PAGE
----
The Common Core: The Good, the Bad, the Possible

Middle grades educators would have to live on another planet not to be aware of initiatives involving the Common Core State Standards, teacher accountability, and PreK–12 state achievement tests.

How do we sort through the good, the bad, and the ugly to provide optimal educational experiences for our students, manifest the values of This We Believe, and use what we know “works” for our kids?

The Common Core State Standards, a result of several years of development by content and education experts, began to be adopted by individual states in 2010. As of this writing, 45 states and three territories have adopted the Common Core English/Language Arts and Math standards.

The National Governors Association for Best Practices and the Council of Chief State School Officers are leading the development of the standards, with the involvement of parents, teachers, and school administrators. The stated rationale for this initiative is “to ensure that all students, no matter where they live, are prepared for success in postsecondary education and the workforce … . They are benchmarked to international standards to guarantee that our students are competitive in the emerging global marketplace.”

What are the implications of these new standards for middle grades educators and students? Are these standards a “good thing” or a “bad thing”…and for whom?

On the Bright Side

First, let’s consider some of the pluses of the Common Core State Standards.

  1. If we look at the Common Core State Standards (CCSS) idealistically, we see a set of mutually agreed-upon standards based on valuable knowledge and skills that can lead to improved instruction and assessment.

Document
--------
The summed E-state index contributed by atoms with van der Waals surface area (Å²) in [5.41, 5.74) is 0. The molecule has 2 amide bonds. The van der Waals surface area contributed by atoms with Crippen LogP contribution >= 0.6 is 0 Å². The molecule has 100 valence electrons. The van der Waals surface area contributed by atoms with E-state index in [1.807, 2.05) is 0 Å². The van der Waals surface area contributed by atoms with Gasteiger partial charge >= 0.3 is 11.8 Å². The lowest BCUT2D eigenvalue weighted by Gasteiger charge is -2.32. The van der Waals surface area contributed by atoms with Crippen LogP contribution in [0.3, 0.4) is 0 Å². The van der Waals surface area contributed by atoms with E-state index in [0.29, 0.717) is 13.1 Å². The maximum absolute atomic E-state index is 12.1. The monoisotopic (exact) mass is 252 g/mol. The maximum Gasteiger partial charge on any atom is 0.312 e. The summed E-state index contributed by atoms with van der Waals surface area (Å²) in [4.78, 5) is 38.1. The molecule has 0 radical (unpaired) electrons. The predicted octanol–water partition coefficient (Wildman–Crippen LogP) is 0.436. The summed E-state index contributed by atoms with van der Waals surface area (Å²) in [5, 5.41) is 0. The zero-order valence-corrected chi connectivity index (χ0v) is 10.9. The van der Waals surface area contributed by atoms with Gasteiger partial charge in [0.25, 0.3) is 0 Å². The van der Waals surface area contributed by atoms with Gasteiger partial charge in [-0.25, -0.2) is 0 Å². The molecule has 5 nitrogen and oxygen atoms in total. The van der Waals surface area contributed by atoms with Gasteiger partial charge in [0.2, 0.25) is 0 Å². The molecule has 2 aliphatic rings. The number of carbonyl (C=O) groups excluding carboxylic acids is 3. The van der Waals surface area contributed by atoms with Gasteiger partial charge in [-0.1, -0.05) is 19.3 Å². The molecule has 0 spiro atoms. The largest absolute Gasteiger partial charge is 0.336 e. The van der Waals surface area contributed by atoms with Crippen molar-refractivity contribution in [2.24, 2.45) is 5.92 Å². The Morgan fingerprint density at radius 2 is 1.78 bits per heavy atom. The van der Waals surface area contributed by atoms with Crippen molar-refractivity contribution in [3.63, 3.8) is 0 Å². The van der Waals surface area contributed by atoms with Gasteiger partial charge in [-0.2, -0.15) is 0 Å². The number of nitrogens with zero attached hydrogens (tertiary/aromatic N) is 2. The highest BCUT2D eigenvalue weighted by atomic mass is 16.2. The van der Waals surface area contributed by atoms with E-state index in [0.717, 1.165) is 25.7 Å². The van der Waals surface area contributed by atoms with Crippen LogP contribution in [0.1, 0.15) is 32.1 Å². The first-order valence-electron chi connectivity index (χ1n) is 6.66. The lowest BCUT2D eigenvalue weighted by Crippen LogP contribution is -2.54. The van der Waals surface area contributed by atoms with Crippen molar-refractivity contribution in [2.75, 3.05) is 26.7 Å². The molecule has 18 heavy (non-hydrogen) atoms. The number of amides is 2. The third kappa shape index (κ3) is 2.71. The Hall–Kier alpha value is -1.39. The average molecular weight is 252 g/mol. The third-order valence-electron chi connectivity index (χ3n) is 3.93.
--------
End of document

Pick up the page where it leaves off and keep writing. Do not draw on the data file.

2. The development of reliable and valid national criterion-referenced assessments (which I believe will be a logical next step) may save many states money that they can then use to target specific instructional needs.
  3. Teachers across the nation could work together to develop creative and engaging integrated lessons and units to share using cutting edge technology and e-tools.
  4. This “common” core will be beneficial for students in our increasingly mobile society. A student who moves from seventh grade in Toledo, Ohio, to seventh grade in Omaha, Nebraska, or Syosset, New York, may not have to adjust to new learning expectations.
  5. Clear grade-level standards in each content area will make it easier to accelerate the few exceptionally gifted students and to compact curriculum for other advanced students. (For more information on how to use the Common Core with gifted students, check out
  6. It also will be easier to target the skills that struggling learners are missing and help them progress toward mastery using Response to Intervention (RTI) or other supportive approaches.
  7. One of the goals of CCSS is to prepare all students to be college and career ready. The standards should help teachers ensure their students have the skills and knowledge they need to succeed by providing clear goals for student learning.